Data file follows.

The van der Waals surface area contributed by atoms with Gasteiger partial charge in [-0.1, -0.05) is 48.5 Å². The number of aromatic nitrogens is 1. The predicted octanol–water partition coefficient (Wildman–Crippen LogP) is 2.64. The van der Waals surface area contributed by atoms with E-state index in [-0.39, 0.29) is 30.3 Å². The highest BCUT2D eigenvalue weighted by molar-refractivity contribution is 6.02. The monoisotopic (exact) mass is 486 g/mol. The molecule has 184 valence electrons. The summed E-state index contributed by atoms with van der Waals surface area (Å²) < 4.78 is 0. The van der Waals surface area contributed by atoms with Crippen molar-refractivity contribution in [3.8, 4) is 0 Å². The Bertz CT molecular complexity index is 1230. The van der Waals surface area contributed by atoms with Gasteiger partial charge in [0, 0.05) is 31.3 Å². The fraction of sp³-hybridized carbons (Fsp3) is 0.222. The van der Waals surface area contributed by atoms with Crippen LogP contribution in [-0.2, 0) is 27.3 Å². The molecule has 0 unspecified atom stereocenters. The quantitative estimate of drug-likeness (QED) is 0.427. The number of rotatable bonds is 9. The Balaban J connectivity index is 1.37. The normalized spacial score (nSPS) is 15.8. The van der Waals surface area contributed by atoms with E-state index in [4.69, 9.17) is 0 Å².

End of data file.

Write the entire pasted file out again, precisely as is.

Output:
The van der Waals surface area contributed by atoms with Gasteiger partial charge in [-0.1, -0.05) is 48.5 Å². The number of aromatic nitrogens is 1. The predicted octanol–water partition coefficient (Wildman–Crippen LogP) is 2.64. The van der Waals surface area contributed by atoms with E-state index in [-0.39, 0.29) is 30.3 Å². The highest BCUT2D eigenvalue weighted by molar-refractivity contribution is 6.02. The monoisotopic (exact) mass is 486 g/mol. The molecule has 184 valence electrons. The summed E-state index contributed by atoms with van der Waals surface area (Å²) < 4.78 is 0. The van der Waals surface area contributed by atoms with Crippen molar-refractivity contribution in [3.8, 4) is 0 Å². The Bertz CT molecular complexity index is 1230. The van der Waals surface area contributed by atoms with Gasteiger partial charge in [0, 0.05) is 31.3 Å². The fraction of sp³-hybridized carbons (Fsp3) is 0.222. The van der Waals surface area contributed by atoms with Crippen LogP contribution in [-0.2, 0) is 27.3 Å². The molecule has 0 unspecified atom stereocenters. The quantitative estimate of drug-likeness (QED) is 0.427. The number of rotatable bonds is 9. The Balaban J connectivity index is 1.37. The normalized spacial score (nSPS) is 15.8. The van der Waals surface area contributed by atoms with E-state index in [4.69, 9.17) is 0 Å².